‘I’m Billy,’ he said. ‘I’m a curator. What that means is I do a lot of the cataloguing and preserving, stuff like that. I’ve been here a while. When I first came here I wanted to specialise in marine molluscs – know what a mollusc is?’ he asked the boy, who nodded and hid. ‘Snails, that’s right.’ Mollusca had been the subject of his Masters thesis.
‘Alright folks.’ He put his glasses on. ‘Follow me. This is a working environment, so please keep the noise down, and I beg you not to touch anything. We’ve got caustics, toxins, all manner of horrible stuff all over the place.’
One of the young men started to say, ‘When do we see…’ Billy raised his hand.
‘Can I just . . .’ he said. ‘Let me explain about what’ll happen when we’re in there.’ Billy had evolved his own pointless idio-superstitions. According to one of which it was bad luck for anyone to speak the name of what they were all there for, before they reached it.
‘I’m going to show you a bunch of the places we work,’ he said lamely. ‘Any questions, you can ask me at the end: we’re a little bit time constrained. Let’s get the tour done first.’
No curator or researcher was obliged to perform this guide-work. But many did. Billy did not any more perform a grumble when it was his turn.
They went out and through the garden, approaching the Darwin with a building site on one side and the brick filigrees of the Natural History Museum on the other.
‘No photos please,’ Billy said. He did not care if they obeyed: his obligation was to repeat the rule. ‘This place opened in 2002,’ he said. ‘And you can see we’re expanding. We’ll have a new building in 2008. We’ve got seven floors of wet specimens here. That means stuff in formalin.’
Everyday hallways led to a stench. ‘Jesus,’ someone muttered.
‘Indeed,’ said Billy. ‘This is called the dermestarium.’ Through interior windows there were steel containers like little coffins. ‘This is where we clean up skeletons. Get rid of all the gunk on them. Dermestes maculatus.’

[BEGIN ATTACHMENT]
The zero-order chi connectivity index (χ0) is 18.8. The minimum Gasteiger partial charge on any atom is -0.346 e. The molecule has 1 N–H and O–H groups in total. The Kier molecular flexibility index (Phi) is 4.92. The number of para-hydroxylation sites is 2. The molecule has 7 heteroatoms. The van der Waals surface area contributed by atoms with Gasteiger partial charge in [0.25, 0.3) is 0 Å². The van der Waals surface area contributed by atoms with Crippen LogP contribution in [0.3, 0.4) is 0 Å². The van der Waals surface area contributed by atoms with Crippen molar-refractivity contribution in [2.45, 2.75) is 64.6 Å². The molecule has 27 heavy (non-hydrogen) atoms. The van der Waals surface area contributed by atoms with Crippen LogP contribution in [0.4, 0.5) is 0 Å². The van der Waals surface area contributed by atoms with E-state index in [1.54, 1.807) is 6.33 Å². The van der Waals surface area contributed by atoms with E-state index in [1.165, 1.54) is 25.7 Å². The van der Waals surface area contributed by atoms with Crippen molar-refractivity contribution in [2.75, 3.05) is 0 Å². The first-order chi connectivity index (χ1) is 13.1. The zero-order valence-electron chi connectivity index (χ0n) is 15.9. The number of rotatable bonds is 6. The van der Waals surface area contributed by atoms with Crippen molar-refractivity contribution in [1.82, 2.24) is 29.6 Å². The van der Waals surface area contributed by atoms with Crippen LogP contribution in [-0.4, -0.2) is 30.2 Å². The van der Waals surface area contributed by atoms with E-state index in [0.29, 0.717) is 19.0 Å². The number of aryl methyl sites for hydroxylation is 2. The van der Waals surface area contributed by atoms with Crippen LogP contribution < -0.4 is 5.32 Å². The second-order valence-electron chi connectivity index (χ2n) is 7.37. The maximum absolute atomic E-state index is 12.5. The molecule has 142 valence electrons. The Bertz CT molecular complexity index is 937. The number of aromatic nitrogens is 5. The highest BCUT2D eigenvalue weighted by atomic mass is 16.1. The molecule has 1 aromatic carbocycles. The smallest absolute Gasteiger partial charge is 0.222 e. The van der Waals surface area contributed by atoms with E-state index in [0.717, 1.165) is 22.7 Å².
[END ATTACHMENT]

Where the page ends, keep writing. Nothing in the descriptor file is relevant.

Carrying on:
A computer screen by the boxes was showing some disgusting salty-looking fish being eaten by insect swarms. ‘Eeurgh,’ someone said.
‘There’s a camera in the box,’ said Billy. ‘Hide beetles is their English name. They go through everything, just leave bones behind.’
The boy grinned and tugged his father’s hand. The rest of the group smiled, embarrassed. Flesh-eating bugs: sometimes life really was a B-movie.
Billy noticed one of the young men. He wore a past-it suit, a shabby-genteel outfit odd for someone young. He wore a pin on his lapel, a design like a long-armed asterisk, two of the spokes ending in curls. The man was taking notes. He was filling the pad he carried at a great rate.
A taxonomiser by inclination as well as profession, Billy had decided there were not so many kinds of people who took this tour. There were children: mostly young boys, shy and beside themselves with excitement, and vastly knowledgeable about what they saw. There were their parents. There were sheepish people in their twenties, as geeky-eager as the kids. There were their girlfriends and boyfriends, performing patience. A few tourists on an unusual byway. And obsessives.
They were the only people who knew more than the young children. Sometimes they did not speak: sometimes they would interrupt Billy’s explanations with too-loud questions, or correct him on scientific detail with exhausting fussy anxiety. He had noticed more of such visitors than usual in the last several weeks.
PS: This is a partial from the excerpt. Go to Pan Macmillan for the rest.